I had a troubling exchange with a hosting company yesterday that I feel is worth sharing. A new client with a smaller site has been paying ~$60 monthly for a 4GB (RAM) virtual private server. It’s large for her use (compared to the 2GB server that I run my own sites on). She pays for it a year in advance. I found that its backups were not configured, and when I set it up it’s only full server snapshots not the usual restore options. All of that’s semi okay, but strikes me as odd.
I had to chat with their technical support due to problems with her cPanel server:
- CentOS 7 is out of date and cPanel / WHM suggests an AlmaLinux 8 upgrade path before EOL in about six months time.
- WordPress is complaining that the MySQL service MariaDB 10.2 is well out of date.
- PHP 8.0 is the maximum available version and this hits EOL in just two months time.
It made sense to chat with this hosting company to figure out their upgrade options. I believe that I could find root access and conduct the server upgrade myself, but I consider the hosting company the maintainer of the cPanel environment and wouldn’t want to charge this new client for sysadmin work that’s unnecessary for her type of site.
I live chatted with a technician over about an hour. I explained the situation. Then came the sales pitches. He indicated that a plan change was required to get the server software upgraded. With five months already paid on account we must upgrade VPS to a larger size in order to get a “discount” and avoid additional fees. I asked about a lateral change of the same server size or smaller, but he said those would be more expensive since there’s no coupon applied. He also said that the server IP address would change unless we upgraded directly, requiring DNS access as well.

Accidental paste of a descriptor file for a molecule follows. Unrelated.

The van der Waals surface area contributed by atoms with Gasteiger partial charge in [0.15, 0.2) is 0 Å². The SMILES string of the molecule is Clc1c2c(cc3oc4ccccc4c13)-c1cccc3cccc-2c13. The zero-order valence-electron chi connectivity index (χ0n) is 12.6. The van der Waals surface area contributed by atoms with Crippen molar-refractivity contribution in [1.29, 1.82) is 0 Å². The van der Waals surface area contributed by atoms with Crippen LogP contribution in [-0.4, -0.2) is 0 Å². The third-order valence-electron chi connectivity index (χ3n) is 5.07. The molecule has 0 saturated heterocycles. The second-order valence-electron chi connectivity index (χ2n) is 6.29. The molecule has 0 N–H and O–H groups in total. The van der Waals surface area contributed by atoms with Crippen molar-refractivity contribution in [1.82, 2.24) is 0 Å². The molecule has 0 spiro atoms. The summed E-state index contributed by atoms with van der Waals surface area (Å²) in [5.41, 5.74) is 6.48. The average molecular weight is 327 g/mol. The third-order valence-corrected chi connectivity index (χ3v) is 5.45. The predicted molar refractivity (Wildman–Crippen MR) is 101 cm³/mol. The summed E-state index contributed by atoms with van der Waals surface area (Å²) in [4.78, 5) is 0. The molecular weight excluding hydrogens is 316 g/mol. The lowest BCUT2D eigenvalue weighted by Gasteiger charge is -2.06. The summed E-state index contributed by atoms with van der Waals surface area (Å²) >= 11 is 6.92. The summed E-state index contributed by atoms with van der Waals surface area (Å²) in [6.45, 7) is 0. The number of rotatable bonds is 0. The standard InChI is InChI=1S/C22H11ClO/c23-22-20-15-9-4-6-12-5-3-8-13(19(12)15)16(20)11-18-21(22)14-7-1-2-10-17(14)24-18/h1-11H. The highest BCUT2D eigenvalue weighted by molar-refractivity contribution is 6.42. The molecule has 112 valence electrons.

My interpretation is that in order to have a current server, I must take an upgrade, which may not cost anything today given the coupon, but down the road would become more expensive, naturally.
I seemed to get the answer that the hosting company only patches software and does not upgrade it, and that the clock is ticking on the software faster than the prepaid billing cycle. Further, I found that they were in transition. They offer newer non-cPanel WordPress hosting, called Platform-i.
I prefer more native server architectures and cPanel is quite large of a control panel and application overhead for a WordPress site. However, I would stick with a more current version of cPanel if it means utilizing the term that my client has prepaid. If I were to downgrade to a plan lower than her existing ~$60/mo, then it would align billing cycles and we would be losing the difference and would have to change IP addresses.
Towards the end of the chat the agent gave me the location of where in their user account these options are laid out for me. However, that seemed to create more questions than answers. In the end, my head still spins on this one!
All-in-all it seems easier to stick things out with the older server for a bit then move my client to another hosting company. Their pricing seems to be gamified, service offerings a bit of a mess, and migration work required for just about any reasonable fix path. I’ll have get the site onto a host that I can trust.